March 17, 2010
Putting a Dollar Figure on a Doctor’s Worth to a Hospital
In an article posted on the WSJ Health Blog, James A. White asks and answers the following questions:
What’s a doctor worth to a hospital in terms of annual revenue? And what specialties average the most and the least in hospital revenue generation? The answer to the first question averages about $1.54 million a year, based on 114 U.S. hospital responding to a survey by physician recruiters Merritt Hawkins. That’s up slightly from the $1.5 million a year per doc that hospitals averaged in revenue in 2007, the last time the recruiting outfit took the survey. (Revenue here means net inpatient and outpatient dollars derived from referrals, tests and procedures done in the hospital.)
Merritt Hawkins also asked about revenue generation in the last 12 months by 17 doctor specialties. Not all 114 hospitals replied for all specialists but below are the averages for the responses received. Also included is a list of average annual salaries that came from other Merritt Hawkins data:
Hospital Annual Revenue per Doctor by Specialty
|Specialty||Avg. Revenue||Avg. Salary|
Top 10 Papers on SSRN for Journal of Public Health Law and Policy
January 16, 2010 to March 17, 2010
March 15, 2010
Conflicts of Interest in Clincial Trial Recruitment & Enrollment: A Call for Increased Oversight
A White Paper called Conflicts of Interest in Clincial Trial Recruitment & Enrollment: A Call for Increased Oversight by The Center for Health & Pharmaceutical Law & Policy at Seton Hall Law School (Kathleen M. Boozang, Carl H. Coleman, Tracy E. Miller, Kate Greenwood, Valerie Gutmann, Simone Handler-Hutchinson, and Catherine Finizio) has been posted on SSRN. The abstract reads:
This White Paper makes several policy recommendations to eliminate or manage the conflicts of interest that arise pursuant to the compensation arrangements between investigators and their institutions with drug and medical device manufacturers as they affect the recruitment and enrollment of human research subjects in clinical trials. The paper seeks to accomplish overall financial neutrality as between treatment and research, so that physicians' decisions regarding inclusion of patients in clinical trials is unaffected by their own financial interests.
Nano Luggage Designed to Carry Therapeutic Agents to Diseased Cells
For the first time, scientists have fully emptied the Cowpea mosaic virus of its genetic material rendering it non-infectious. Particles of the virus can now be used as nano luggage that carries therapeutic agents directly to diseased cells. The paper entitled Cowpea Mosaic Virus Unmodified Empty Virus-Like Particles Can Be Loaded with Metal and Metal Oxide was published in the specialized nanotechnology journal Small. A ScienceDaily article explains the implications of this research:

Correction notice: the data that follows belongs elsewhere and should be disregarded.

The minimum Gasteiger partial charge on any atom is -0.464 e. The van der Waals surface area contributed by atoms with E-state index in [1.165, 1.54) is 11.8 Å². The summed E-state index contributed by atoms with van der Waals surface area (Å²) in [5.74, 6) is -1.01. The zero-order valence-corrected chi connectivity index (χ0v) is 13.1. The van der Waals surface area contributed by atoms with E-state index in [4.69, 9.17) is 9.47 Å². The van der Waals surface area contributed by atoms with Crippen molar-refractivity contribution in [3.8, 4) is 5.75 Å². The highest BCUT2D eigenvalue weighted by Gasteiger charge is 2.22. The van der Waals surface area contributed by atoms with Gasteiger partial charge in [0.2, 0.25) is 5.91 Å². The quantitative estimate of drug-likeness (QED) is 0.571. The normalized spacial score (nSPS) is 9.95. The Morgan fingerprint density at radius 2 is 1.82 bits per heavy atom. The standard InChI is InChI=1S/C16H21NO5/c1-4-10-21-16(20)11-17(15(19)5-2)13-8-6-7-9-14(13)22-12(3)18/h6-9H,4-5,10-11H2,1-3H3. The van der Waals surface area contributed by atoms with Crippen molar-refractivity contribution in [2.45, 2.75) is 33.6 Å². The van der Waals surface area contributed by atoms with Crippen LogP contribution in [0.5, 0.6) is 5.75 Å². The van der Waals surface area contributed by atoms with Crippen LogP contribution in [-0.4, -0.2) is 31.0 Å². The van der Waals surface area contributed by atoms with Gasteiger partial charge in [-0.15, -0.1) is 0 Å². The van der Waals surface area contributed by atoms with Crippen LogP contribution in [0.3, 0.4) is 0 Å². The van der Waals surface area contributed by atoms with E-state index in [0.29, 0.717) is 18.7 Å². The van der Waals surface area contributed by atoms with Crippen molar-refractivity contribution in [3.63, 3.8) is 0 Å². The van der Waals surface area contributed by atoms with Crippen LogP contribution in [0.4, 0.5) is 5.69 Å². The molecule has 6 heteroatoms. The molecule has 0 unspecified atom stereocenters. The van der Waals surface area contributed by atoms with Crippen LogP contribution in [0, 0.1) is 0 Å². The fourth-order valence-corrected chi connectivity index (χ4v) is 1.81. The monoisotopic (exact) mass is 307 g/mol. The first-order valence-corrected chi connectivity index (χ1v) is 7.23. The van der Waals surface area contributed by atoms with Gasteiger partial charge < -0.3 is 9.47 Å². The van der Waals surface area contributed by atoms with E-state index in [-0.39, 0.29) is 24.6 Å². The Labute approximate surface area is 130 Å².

[S]cientists have succeeded in growing empty particles derived from a plant virus and have made them carry useful chemicals. The external surface of these nano containers could be decorated with molecules that guide them to where they are needed in the body, before the chemical load is discharged to exert its effect on diseased cells. The containers are particles of the Cowpea mosaic virus, which is ideally suited for designing biomaterial at the nanoscale.
Scientists have previously tried to empty virus particles of their genetic material using irradiation or chemical treatment. Though successful in rendering the particles non-infectious, these methods have not fully emptied the particles.
One application could be in cancer treatment. Integrins are molecules that appear on cancer cells. The virus particles could be coated externally with peptides that bind to integrins. This would mean the particles seek out cancer cells to the exclusion of healthy cells. Once bound to the cancer cell, the virus particle would release an anti-cancer agent that has been carried as an internal cargo. Some current drugs damage healthy cells as well as the cancer, leading to hair loss and other side effects. This technology could deliver the drug in a more targeted way.